At least when a Facebook account gets hacked, the owner knows that a ‘hacker’ is behind it. But what if an employee of Facebook enters your account, and that too without your password? And this includes having access to all those things that you share on Facebook under the so-called ‘privacy settings’. To all those people out there who are wasting so much time to restrict particular people from accessing some posts, how do you plan to stop Facebook employees from doing so?
Every now and then Facebook introduces new ways to ‘secure’ accounts. But here’s a reality check: nothing is safe on Facebook.
A few days ago, Paavo Siljamäki, director at record label Anjunabeats, put up a status about how a Facebook employee logged in to Siljamäki’s account without his account password. But that was clearly with his permission.
Facebook, then, released a statement to calm the people down:
We have rigorous administrative, physical, and technical controls in place to restrict employee access to user data. Our controls have been evaluated by independent third parties and confirmed multiple times by the Irish Data Protection Commissioner’s Office as part of their audit of our practices.
Access is tiered and limited by job function, and designated employees may only access the amount of information that’s necessary to carry out their job responsibilities, such as responding to bug reports or account support inquiries. Two separate systems are in place to detect suspicious patterns of behavior, and these systems produce reports once per week which are reviewed by two independent security teams.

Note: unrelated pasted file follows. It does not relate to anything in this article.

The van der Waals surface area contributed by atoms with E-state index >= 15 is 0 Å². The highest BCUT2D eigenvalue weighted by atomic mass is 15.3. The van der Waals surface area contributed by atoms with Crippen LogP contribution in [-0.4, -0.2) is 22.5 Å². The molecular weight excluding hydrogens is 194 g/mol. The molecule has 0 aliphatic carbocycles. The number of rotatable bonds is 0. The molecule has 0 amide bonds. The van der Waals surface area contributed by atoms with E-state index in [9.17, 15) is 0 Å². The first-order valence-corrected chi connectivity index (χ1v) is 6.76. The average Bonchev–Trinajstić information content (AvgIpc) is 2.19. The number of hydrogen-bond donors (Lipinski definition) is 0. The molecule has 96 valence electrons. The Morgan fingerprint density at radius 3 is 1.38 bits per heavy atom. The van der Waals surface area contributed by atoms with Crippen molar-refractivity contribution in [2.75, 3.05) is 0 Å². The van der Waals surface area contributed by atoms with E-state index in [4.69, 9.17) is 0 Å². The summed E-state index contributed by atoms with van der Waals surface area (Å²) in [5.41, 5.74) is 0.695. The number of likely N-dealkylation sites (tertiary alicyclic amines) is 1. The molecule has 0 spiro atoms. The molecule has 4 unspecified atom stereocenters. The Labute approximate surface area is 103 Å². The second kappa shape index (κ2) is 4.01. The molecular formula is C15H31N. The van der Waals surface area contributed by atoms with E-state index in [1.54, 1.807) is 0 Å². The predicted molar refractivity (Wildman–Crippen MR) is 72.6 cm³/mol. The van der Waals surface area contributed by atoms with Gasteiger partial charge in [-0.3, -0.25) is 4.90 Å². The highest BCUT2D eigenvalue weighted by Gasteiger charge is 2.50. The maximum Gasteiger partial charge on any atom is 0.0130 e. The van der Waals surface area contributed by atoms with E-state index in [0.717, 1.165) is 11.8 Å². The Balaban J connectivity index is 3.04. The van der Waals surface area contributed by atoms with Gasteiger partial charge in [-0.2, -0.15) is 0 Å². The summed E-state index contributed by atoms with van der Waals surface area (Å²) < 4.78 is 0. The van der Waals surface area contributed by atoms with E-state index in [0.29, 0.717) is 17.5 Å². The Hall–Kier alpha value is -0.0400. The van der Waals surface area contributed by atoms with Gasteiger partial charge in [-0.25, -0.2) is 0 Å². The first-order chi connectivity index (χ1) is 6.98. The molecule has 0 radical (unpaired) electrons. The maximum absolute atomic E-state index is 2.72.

We have a zero tolerance approach to abuse, and improper behavior results in termination.
Since we are talking about account safety, I got a bank account opened at a particular bank in Karachi a few years back. The manager was too kind to fill out the account-opening form for me. I gave out all the information he needed, but that was supposed to be for ‘bank use’ only. Later that day, the manager messaged me on my mobile, reminding me that I needed to give the bank my CNIC copy. The funny part was that I did ‘not’ give my mobile number to him, but the bank only. And also, he had already reminded me about the CNIC copy while I was at the bank. So using my number for his own use did not make any sense. In short, I had sent a complaint to the bank about him using my information which was for the bank only. That is what you’re supposed to do!
When one creates an account on Facebook, all the information is given to the company. But, that point remains intact that it cannot be used by the company for its personal use. Moreover, it is a very obvious fact that nothing is safe on the web. And Facebook is a service that resides on the web. Dear readers, if you want things to remain completely private, there is no point of putting it up online. Simple.